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I have to read lines from a text file in sequential order. The file is a custom text format that contains sections. If some sections are out of order, I would like to look for the starting of the next valid section and continue processing.

Currently, I have some code that looks like this:

for (int currentLineIndex=0; currentLineIndex < lines.Count; currentLineIndex++ )
{
    //Process section here
    if( out_of_order_condition )
    {
        currentLineIndex--;//Stay on the same line in the next iteration because this line may be the start of a valid section.
       continue;
    }
}

Is this code smell?

UPDATE: I didn't mention this earlier, but the root cause of this kind of code was a complicated switch-case (typical when you're parsing).

I got rid of the incrementing/decrementing variable by using the "goto case" statement.

The structure now looks like this:

switch(state)
{
   case State.BOF:
       {
           //Process BOF case
       }
   case State.SeenHeader:
       {
           if( out_of_order_condition )
           {
               state = State.BOF;    //Reset the state to some respectable one

               //currentLineIndex--; Removed
               //continue;           Removed

               goto case State.BOF;//Handle this in this iteration itself. 
           }
       }
}
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Is that code yours ? –  user61852 Dec 18 '12 at 18:00
    
@user1598390: Yeah, it's just psuedo-code. –  FairDune Dec 18 '12 at 22:24

4 Answers 4

up vote 6 down vote accepted

Well, since a code smell is something that makes you take a second look at it, which you yourself are doing, I'd say it definitely qualifies. However, code smells don't automatically need removing, just a hard look to make sure it's really the best way to solve the problem.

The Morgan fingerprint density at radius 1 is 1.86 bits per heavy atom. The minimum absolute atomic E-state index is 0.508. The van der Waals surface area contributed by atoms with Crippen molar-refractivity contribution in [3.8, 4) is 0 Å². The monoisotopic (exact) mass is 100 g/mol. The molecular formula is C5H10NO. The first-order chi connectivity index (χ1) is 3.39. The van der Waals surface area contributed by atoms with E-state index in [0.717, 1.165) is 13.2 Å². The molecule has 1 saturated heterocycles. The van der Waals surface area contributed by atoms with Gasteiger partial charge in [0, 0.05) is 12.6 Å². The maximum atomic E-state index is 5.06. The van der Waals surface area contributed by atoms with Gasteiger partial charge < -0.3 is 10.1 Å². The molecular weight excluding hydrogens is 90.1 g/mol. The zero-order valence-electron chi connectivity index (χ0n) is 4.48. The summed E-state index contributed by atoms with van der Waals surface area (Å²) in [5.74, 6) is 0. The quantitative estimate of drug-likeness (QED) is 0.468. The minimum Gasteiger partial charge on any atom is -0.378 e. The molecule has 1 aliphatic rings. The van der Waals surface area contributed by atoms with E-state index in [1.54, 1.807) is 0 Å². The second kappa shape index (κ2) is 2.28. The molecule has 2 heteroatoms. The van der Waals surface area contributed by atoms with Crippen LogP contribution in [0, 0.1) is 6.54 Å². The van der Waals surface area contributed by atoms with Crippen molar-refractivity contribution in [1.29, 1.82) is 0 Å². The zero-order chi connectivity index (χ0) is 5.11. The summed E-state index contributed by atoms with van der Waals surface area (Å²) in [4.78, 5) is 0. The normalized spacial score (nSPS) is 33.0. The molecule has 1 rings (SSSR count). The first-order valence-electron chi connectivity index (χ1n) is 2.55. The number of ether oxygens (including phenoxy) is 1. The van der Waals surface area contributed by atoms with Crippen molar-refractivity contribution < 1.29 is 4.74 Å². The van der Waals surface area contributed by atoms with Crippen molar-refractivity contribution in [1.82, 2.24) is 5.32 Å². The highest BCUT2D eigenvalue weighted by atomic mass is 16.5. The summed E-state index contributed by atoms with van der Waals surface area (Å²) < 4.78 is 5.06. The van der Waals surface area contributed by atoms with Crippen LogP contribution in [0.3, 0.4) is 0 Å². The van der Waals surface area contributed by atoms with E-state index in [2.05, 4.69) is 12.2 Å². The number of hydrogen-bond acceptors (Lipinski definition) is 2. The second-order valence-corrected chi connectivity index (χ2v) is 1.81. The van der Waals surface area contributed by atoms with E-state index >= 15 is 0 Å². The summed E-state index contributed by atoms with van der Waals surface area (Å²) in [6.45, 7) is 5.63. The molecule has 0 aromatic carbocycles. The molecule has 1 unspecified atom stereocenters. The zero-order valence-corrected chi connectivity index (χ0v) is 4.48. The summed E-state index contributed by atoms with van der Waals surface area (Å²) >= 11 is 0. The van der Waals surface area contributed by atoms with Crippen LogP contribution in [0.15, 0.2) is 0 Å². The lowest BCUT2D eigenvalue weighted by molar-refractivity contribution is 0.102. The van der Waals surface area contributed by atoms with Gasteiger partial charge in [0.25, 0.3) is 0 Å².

In this particular case, the reason you don't often see code like that is it can cause the loop to never terminate under certain input conditions. You're also commingling two different responsibilities into the loop: detecting section starts and processing a section. I would try to have one loop that only detects section boundaries, and once the entire section is known, pass the section contents to another function for processing.

It's also possibly a sign your format is complex enough that a homegrown parser is going to have difficulty catching all the boundary conditions. You might want to look into a full parser like bison or antlr.

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Thanks. I will try these suggestions. –  FairDune Dec 18 '12 at 4:15

I think it is a code smell. The idiom in a for loop is to have it increment/decrement consistently. People reading your code are going to expect the increment expression (currentLineIndex++) to be the controlling logic.

I think it would be better to do one of the following:

  1. turn this code into a while loop. The idiom for while loops vary more making developers more likely to read your code.
  2. add a nested while loop to handle the case where you stay on one line. That way the outer loop preserves the idiom and you make it more obvious that the inner loop keeps going until out_of_order_condition is no longer met.
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1  
Thanks. Looks like While is the way to go. –  FairDune Dec 18 '12 at 4:16

No. Or at least I don't think so. It is an indication that the iteration is complicated, but that's not necessarily a sign of a fundamental design problem ... or bad coding practice.

However, you might want to look at the code and think about whether there is a more readable way of doing this. And if you keep the code as it is, you might want to either:

  • add a comment at the start of the loop to say that the loop variable is changed, or

  • change this to a while loop.


On the other hand "code smell" is very subjective ...

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Thanks. I meant general design issues. –  FairDune Dec 18 '12 at 3:46

It depends. To be on safer side on multi threaded scenario, use Interlocked.* API rather than using plain operators.

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That's true. But my problem was more related to a possible infinite loop scenario because of variable decrementing within the "for" loop body. –  FairDune Dec 20 '12 at 3:52

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